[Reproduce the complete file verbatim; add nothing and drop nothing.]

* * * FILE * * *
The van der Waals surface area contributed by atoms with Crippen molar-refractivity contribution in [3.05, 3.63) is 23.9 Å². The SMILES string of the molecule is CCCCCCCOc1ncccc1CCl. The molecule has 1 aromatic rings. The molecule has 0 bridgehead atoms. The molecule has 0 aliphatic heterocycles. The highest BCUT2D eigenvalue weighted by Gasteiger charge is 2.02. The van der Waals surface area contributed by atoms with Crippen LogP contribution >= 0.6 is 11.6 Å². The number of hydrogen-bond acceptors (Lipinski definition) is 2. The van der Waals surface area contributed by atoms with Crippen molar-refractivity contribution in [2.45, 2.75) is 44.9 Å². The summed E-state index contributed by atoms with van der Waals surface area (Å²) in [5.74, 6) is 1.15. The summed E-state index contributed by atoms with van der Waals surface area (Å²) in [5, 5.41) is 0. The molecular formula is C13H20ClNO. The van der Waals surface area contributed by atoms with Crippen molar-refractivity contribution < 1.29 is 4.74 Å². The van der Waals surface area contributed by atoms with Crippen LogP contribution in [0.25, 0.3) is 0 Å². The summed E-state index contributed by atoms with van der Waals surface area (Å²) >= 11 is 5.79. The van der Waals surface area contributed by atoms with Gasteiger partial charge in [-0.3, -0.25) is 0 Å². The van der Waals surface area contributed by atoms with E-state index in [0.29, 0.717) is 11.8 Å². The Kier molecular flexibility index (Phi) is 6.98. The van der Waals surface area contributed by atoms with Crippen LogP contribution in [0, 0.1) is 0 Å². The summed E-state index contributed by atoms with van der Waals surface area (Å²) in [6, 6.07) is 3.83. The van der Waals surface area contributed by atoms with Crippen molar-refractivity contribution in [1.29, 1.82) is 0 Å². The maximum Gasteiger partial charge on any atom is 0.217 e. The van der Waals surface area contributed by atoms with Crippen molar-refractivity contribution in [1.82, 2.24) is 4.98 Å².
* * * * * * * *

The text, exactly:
The van der Waals surface area contributed by atoms with Crippen molar-refractivity contribution in [3.05, 3.63) is 23.9 Å². The SMILES string of the molecule is CCCCCCCOc1ncccc1CCl. The molecule has 1 aromatic rings. The molecule has 0 bridgehead atoms. The molecule has 0 aliphatic heterocycles. The highest BCUT2D eigenvalue weighted by Gasteiger charge is 2.02. The van der Waals surface area contributed by atoms with Crippen LogP contribution >= 0.6 is 11.6 Å². The number of hydrogen-bond acceptors (Lipinski definition) is 2. The van der Waals surface area contributed by atoms with Crippen molar-refractivity contribution in [2.45, 2.75) is 44.9 Å². The summed E-state index contributed by atoms with van der Waals surface area (Å²) in [5.74, 6) is 1.15. The summed E-state index contributed by atoms with van der Waals surface area (Å²) in [5, 5.41) is 0. The molecular formula is C13H20ClNO. The van der Waals surface area contributed by atoms with Crippen molar-refractivity contribution < 1.29 is 4.74 Å². The van der Waals surface area contributed by atoms with Crippen LogP contribution in [0.25, 0.3) is 0 Å². The summed E-state index contributed by atoms with van der Waals surface area (Å²) >= 11 is 5.79. The van der Waals surface area contributed by atoms with Gasteiger partial charge in [-0.3, -0.25) is 0 Å². The van der Waals surface area contributed by atoms with E-state index in [0.29, 0.717) is 11.8 Å². The Kier molecular flexibility index (Phi) is 6.98. The van der Waals surface area contributed by atoms with Crippen LogP contribution in [0, 0.1) is 0 Å². The summed E-state index contributed by atoms with van der Waals surface area (Å²) in [6, 6.07) is 3.83. The van der Waals surface area contributed by atoms with Crippen molar-refractivity contribution in [1.29, 1.82) is 0 Å². The maximum Gasteiger partial charge on any atom is 0.217 e. The van der Waals surface area contributed by atoms with Crippen molar-refractivity contribution in [1.82, 2.24) is 4.98 Å².